Brinker: Employers Need Not Force Meal Periods

I will digest the Court's unanimous Brinker opinion a bit later. Those of you waiting to read it, it is here.

There is a long discussion of class certification in wage hour cases, which I will analyze later.  But
here are the money quotes on rest periods / meal periods.  At first read, this is total victory for the employer's position:

Rest periods:
Employees are entitled to 10 minutes’ rest for shifts from three and one-half to six hours in length, 20 minutes for shifts of more than six hours up to 10 hours, 30 minutes for shifts of more than 10 hours up to 14 hours, and so on.* * * 

Hohnbaum asserts employers have a legal duty to permit their employees a rest period before any meal period. Construing the plain language of the operative wage order, we find no such requirement and agree with the Court of Appeal, which likewise rejected this contention.
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in the context of an eight-hour shift, “[a]s a general matter,” one rest break should fall on either side of the meal break. (Ibid.) Shorter or longer shifts and other factors that render such scheduling impracticable may alter this general rule.

Meal Periods:

Hohnbaum contends that an employer has one additional obligation: to ensure that employees do no work during meal periods. . . . We are not persuaded. The difficulty with the view that an employer must ensure no work is done—i.e., prohibit work—is that it lacks any textual basis in the wage order or statute.
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If work does continue, the employer will not be liable for premium pay. At most, it will be liable for straight pay, and then only when it “knew or reasonably should have known that the worker was working through the authorized meal period.”

Proof an employer had knowledge of employees working through meal periods will not alone subject the employer to liability for premium pay; employees cannot manipulate the flexibility granted them by employers to use their breaks as they see fit to generate such liability. On the other hand, an employer may not undermine a formal policy of providing meal breaks by pressuring employees to perform their duties in ways that omit breaks.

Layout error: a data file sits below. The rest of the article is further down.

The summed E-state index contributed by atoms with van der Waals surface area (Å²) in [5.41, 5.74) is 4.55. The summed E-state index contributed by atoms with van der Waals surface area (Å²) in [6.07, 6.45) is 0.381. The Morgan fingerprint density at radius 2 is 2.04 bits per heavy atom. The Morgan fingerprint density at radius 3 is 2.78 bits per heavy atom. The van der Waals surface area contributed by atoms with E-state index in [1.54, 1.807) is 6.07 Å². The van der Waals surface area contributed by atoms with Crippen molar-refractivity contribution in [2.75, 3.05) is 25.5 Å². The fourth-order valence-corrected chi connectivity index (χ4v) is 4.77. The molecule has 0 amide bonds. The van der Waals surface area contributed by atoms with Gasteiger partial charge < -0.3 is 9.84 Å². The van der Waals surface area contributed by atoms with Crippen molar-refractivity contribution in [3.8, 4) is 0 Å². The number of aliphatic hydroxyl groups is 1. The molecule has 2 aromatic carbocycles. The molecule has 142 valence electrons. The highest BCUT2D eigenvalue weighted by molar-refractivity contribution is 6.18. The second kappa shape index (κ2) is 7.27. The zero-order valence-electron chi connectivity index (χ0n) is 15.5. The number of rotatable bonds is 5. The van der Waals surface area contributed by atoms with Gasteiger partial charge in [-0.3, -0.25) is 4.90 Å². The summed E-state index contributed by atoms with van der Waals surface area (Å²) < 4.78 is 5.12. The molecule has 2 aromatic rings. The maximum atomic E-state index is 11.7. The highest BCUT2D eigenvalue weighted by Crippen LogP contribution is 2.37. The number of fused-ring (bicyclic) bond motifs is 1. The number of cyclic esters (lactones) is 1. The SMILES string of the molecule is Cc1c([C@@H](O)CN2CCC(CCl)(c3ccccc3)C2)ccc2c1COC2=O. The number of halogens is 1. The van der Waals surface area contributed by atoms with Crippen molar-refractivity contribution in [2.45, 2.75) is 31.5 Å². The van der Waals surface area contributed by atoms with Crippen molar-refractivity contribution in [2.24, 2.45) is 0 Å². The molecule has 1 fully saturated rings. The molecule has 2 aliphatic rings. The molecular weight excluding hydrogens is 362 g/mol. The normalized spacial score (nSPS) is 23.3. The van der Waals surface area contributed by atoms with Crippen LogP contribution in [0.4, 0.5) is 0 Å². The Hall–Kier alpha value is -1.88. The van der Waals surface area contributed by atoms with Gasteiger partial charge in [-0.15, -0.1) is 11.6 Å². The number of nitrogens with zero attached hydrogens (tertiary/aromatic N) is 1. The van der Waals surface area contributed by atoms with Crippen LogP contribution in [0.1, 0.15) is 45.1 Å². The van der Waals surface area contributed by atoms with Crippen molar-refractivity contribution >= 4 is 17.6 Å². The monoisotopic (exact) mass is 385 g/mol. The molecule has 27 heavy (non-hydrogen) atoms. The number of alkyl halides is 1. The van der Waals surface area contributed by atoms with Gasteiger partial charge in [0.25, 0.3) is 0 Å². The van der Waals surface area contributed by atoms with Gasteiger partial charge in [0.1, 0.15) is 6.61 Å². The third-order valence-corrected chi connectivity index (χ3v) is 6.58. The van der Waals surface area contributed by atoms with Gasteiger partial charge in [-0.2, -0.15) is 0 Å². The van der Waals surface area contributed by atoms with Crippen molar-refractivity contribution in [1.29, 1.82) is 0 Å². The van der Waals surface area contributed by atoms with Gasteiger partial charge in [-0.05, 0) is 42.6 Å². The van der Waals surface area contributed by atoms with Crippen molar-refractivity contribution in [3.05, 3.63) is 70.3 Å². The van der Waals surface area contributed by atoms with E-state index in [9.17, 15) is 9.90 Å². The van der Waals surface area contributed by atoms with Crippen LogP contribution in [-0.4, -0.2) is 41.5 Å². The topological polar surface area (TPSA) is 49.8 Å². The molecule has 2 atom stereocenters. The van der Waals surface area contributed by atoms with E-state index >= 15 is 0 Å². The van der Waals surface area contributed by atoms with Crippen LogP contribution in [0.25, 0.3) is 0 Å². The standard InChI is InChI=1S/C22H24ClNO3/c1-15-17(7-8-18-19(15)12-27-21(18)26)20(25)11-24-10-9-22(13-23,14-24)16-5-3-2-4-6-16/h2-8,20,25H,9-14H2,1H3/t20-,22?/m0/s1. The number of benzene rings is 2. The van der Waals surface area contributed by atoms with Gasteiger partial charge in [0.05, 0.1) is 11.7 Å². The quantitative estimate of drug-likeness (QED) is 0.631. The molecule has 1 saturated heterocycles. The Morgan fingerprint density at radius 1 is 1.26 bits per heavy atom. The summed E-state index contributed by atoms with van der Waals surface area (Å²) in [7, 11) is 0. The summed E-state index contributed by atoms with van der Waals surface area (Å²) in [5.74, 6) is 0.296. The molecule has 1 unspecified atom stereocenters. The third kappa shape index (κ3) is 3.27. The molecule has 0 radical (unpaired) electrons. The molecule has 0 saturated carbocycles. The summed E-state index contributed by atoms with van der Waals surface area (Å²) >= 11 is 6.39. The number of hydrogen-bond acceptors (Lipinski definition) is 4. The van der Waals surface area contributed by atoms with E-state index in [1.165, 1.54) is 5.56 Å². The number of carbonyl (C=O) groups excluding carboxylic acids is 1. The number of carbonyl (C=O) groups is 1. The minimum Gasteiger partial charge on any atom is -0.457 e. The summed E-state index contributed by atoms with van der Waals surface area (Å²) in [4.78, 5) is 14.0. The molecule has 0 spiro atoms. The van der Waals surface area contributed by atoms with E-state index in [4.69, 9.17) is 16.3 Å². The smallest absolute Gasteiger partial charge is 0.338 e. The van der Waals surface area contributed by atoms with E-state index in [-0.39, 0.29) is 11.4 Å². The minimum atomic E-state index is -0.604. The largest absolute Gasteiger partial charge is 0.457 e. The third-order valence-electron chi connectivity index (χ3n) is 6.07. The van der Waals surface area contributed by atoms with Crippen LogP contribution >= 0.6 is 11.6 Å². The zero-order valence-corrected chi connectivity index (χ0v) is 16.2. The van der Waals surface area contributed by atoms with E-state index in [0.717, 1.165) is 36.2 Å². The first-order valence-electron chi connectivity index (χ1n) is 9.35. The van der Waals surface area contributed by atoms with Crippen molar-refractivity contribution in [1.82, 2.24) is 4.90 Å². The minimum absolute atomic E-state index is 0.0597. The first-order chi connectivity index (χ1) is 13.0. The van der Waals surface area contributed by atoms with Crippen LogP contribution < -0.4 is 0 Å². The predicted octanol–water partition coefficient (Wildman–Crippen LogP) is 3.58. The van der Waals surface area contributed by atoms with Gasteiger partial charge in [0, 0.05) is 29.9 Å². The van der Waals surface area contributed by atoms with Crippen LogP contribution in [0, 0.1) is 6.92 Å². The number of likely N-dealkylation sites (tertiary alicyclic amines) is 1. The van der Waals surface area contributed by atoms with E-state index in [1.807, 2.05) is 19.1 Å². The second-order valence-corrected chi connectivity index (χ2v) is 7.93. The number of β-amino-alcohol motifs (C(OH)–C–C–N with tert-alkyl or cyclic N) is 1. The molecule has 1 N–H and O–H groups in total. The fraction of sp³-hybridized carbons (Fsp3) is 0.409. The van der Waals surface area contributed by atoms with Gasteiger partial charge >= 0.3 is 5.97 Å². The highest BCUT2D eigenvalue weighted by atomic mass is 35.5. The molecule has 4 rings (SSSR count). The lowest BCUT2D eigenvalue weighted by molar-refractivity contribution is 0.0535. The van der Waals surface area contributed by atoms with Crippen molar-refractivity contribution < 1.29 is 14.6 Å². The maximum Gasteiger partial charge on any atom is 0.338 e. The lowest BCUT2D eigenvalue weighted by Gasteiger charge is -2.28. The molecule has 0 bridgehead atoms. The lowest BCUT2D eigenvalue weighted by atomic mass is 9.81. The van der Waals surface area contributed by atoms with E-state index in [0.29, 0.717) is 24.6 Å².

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To summarize: An employer’s duty with respect to meal breaks under both section 512, subdivision (a) and Wage Order No. 5 is an obligation to provide a meal period to its employees. The employer satisfies this obligation if it relieves its employees of all duty, relinquishes control over their activities and permits them a reasonable opportunity to take an uninterrupted 30-minute break, and does not impede or discourage them from doing so. What will suffice may vary from industry to industry, and we cannot in the context of this class certification proceeding delineate the full range of approaches that in each instance might be sufficient to satisfy the law.

On the other hand, the employer is not obligated to police meal breaks and ensure no work thereafter is performed. Bona fide relief from duty and the relinquishing of control satisfies the employer’s obligations, and work by a relieved employee during a meal break does not thereby place the employer in violation of its obligations and create liability for premium pay under Wage Order No. 5, subdivision 11(B) and Labor Code section 226.7, subdivision (b).

And finally - no "rolling 5 hour" meal periods.
We conclude that, absent waiver, section 512 requires a first meal period no later than the end of an employee’s fifth hour of work, and a second meal period no later than the end of an employee’s 10th hour of work. We conclude further that, contrary to Hohnbaum’s argument, Wage Order No. 5 does not impose additional timing requirements.